Two weeks from now, thousands of college students will converge on the Minneapolis Convention Center in hopes of lining up a job or internship.

And this year, their prospects appear to be looking up, judging from the number of recruiters lining up to meet them.

Already, a record 325 employers have signed up for booths at the University of Minnesota’s annual student job fair on Feb. 19. That’s the largest number since the U began hosting the job fair in 2004, officials say, and close to double the number that showed up at the depths of the recession in 2010.

“We’ve been really excited at the employers coming back,” said Paul Timmins, career services director at the College of Liberal Arts, who helps organize the event. In fact, there’s even a waiting list for employers who want a booth.

The U fair is open only to University of Minnesota students and recent alums (those who graduated since 2013).

But the picture is similar at the Minnesota Private Colleges’ student job fair, which runs Feb. 17-18, also at the convention center. This year, organizers — who represent 17 private colleges — expect about 300 potential employers at the fair, slightly more than last year and a healthy jump over previous years. “We actually had to reconfigure the setup at the convention center to accommodate the increase,” said John Mountain, one of the organizers, who is acting director of career counseling at Macalester College in St. Paul.

Meanwhile, there’s also a waiting list for employers hoping to attend a Feb. 26 job fair in Brooklyn Center sponsored by the seven Minnesota state universities. “So there is an increase in interest,” said Deanna Goddard, a career counselor at Winona State University.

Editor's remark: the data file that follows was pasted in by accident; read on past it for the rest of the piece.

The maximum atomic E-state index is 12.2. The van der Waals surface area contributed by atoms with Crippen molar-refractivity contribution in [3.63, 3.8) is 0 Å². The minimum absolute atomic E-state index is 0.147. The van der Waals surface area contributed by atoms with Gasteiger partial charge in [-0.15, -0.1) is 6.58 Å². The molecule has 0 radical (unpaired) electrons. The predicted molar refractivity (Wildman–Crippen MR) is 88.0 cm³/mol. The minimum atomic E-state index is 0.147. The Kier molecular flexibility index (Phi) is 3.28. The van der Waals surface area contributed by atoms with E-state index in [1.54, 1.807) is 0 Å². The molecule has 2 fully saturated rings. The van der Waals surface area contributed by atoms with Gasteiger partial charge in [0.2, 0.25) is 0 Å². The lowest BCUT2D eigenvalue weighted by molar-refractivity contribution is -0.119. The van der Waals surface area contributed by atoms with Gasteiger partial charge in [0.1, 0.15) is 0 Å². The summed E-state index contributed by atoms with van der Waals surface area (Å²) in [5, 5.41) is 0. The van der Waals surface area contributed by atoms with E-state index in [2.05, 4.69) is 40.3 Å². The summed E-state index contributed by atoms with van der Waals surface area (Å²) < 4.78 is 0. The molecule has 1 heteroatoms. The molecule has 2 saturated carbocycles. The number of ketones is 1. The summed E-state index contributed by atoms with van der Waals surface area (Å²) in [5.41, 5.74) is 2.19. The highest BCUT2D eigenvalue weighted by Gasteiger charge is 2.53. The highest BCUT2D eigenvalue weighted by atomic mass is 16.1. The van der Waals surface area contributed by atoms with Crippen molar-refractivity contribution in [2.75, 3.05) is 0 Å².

The surge in recruiters is obviously a good sign for students. But the trick is to make sure that both undergrads and graduate students are ready to take advantage of this networking moment, says Timmins. So the U is going the extra mile to help students prepare, with in-person and online workshops that offer coaching on the do’s and don’ts of job fair etiquette.

“The biggest mistake that I think students make is just simply failure to prepare,” said Timmins. “I want them to go into the event having given some thought to why they’re here.”

Among the top tips:

• Dress like a professional. “Under no circumstances is it acceptable to come to a career fair wearing jeans, sweatshirts or hats,” says a U video for undergraduates. No ties with TV characters, either, or “trendy spaghetti-strapped camisoles.” Stick to suits, tailored dresses, or blazers with pants or skirt.

• Update your résumé, have someone else review it, and take copies to hand out at the fair.

• Create a “personal commercial” or elevator speech — a quick way to introduce yourself, including your major and year in school, what kind of position you’re seeking and “highlights of relevant experiences.” Practice it out loud before you go.

• When speaking with a recruiter, always ask for a business card. And always send a thank-you note.

It’s also important to remember, says Timmins, that the job fair is just a first step. “No one leaves an event like this with a job in hand,” he said. “You’re not going to have your internship lined up at the end of the day.” It’s a chance to “start a relationship. And you have to be ready to follow up.”